Remembering actor Kamal Ahmed Rizvi
LAHORE: The 3rd death anniversary of legendary TV and stage actor, Syed Kamal Ahmed Rizvi was observed on Monday.
Born in 1930 in Bihar’s ancient city of Gaya, Rizvi opted for moving to Pakistan following Partition and settled in Karachi when he was 19.
Like most other thinkers of his age, Rizvi was influenced by communism. Running out of funds he brought with himself, he approached the Communist Party of Pakistan, which pivoted him towards the Progressive Writers Association.
It was here that his fascinating journey began. Saddar’s Cafe George soon became his Pak Tea House, where he used to spend countless hours in the company of renowned writers, such as Ibrahim Jalees and Shaukat Siddiqui.
He rubbed shoulders with many literary luminaries, including writer Sadat Hasan Manto. Rizvi translated several English books into Urdu and wrote for magazines, including a children’s magazine. In the late 1950s, he tried his hand in theater and started writing plays, both original and adaptations. Some of his popular stage and TV plays are Badshahat Ka Khatma, Julius Caesar, Hum Sub Pagal Hain and Balaqi Badzaat. In 1965, when Lahore’s television station became operational, he wrote and starred in the satirical drama series Alif Noon.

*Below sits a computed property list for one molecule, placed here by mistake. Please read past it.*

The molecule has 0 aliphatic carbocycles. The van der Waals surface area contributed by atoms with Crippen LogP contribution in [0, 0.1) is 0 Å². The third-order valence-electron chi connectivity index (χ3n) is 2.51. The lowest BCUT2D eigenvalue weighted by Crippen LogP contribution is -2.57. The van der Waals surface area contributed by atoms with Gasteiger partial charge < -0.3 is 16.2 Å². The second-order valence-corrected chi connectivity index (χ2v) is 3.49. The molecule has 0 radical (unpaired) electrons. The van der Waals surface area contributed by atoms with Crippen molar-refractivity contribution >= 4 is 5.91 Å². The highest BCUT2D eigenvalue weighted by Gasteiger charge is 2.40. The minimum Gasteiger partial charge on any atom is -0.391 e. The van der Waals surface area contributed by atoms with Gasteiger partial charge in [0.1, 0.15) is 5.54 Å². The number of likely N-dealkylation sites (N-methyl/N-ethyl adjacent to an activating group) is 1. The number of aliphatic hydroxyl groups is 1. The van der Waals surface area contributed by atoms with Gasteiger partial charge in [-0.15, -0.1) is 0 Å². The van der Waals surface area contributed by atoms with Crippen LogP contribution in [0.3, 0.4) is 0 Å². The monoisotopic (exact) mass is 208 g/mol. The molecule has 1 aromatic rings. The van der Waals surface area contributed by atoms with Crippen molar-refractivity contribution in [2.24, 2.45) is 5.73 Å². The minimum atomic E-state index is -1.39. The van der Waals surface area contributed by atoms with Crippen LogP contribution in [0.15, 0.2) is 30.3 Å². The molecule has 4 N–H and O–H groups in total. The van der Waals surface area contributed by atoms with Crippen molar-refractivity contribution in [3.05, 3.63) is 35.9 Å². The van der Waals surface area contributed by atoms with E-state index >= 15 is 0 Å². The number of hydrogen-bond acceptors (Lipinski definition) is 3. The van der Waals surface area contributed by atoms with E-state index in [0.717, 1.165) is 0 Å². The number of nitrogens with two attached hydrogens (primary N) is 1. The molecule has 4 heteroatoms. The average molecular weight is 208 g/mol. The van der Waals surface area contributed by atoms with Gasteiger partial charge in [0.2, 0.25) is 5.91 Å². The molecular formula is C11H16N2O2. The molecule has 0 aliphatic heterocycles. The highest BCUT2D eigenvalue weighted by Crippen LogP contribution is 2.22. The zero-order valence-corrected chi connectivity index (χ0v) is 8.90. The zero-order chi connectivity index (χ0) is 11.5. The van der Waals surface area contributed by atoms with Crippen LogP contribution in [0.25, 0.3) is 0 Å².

The drama assumed iconic significance as it by virtue of humorous and meaningful situations, exposed hypocrisies and double standards that existed in society.